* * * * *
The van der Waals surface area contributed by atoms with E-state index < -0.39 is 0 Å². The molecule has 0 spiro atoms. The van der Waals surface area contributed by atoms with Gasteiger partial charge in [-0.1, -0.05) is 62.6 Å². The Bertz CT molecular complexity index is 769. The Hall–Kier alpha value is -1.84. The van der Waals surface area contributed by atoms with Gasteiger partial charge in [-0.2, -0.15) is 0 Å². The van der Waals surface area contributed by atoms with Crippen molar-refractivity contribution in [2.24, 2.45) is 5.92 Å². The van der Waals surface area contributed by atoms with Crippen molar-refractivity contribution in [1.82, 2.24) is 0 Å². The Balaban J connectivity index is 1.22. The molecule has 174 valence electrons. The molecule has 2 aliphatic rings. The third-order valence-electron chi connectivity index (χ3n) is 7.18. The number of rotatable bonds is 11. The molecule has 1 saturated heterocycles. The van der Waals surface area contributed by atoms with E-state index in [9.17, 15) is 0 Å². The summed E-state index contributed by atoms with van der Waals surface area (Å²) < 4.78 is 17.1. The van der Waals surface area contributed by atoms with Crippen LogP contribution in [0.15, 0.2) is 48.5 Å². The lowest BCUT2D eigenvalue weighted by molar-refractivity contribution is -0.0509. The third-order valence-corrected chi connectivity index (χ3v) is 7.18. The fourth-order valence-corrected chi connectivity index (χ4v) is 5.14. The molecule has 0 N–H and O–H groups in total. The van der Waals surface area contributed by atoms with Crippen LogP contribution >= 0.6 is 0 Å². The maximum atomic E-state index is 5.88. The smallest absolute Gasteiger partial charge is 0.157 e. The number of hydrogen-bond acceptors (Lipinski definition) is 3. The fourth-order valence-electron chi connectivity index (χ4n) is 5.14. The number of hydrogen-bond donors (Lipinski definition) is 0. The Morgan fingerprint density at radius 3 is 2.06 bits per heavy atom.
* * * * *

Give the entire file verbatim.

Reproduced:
The van der Waals surface area contributed by atoms with E-state index < -0.39 is 0 Å². The molecule has 0 spiro atoms. The van der Waals surface area contributed by atoms with Gasteiger partial charge in [-0.1, -0.05) is 62.6 Å². The Bertz CT molecular complexity index is 769. The Hall–Kier alpha value is -1.84. The van der Waals surface area contributed by atoms with Gasteiger partial charge in [-0.2, -0.15) is 0 Å². The van der Waals surface area contributed by atoms with Crippen molar-refractivity contribution in [2.24, 2.45) is 5.92 Å². The van der Waals surface area contributed by atoms with Crippen molar-refractivity contribution in [1.82, 2.24) is 0 Å². The Balaban J connectivity index is 1.22. The molecule has 174 valence electrons. The molecule has 2 aliphatic rings. The third-order valence-electron chi connectivity index (χ3n) is 7.18. The number of rotatable bonds is 11. The molecule has 1 saturated heterocycles. The van der Waals surface area contributed by atoms with E-state index in [9.17, 15) is 0 Å². The summed E-state index contributed by atoms with van der Waals surface area (Å²) < 4.78 is 17.1. The van der Waals surface area contributed by atoms with Crippen LogP contribution in [0.15, 0.2) is 48.5 Å². The lowest BCUT2D eigenvalue weighted by molar-refractivity contribution is -0.0509. The third-order valence-corrected chi connectivity index (χ3v) is 7.18. The fourth-order valence-corrected chi connectivity index (χ4v) is 5.14. The molecule has 0 N–H and O–H groups in total. The van der Waals surface area contributed by atoms with Crippen LogP contribution >= 0.6 is 0 Å². The maximum atomic E-state index is 5.88. The smallest absolute Gasteiger partial charge is 0.157 e. The number of hydrogen-bond acceptors (Lipinski definition) is 3. The fourth-order valence-electron chi connectivity index (χ4n) is 5.14. The number of hydrogen-bond donors (Lipinski definition) is 0. The Morgan fingerprint density at radius 3 is 2.06 bits per heavy atom.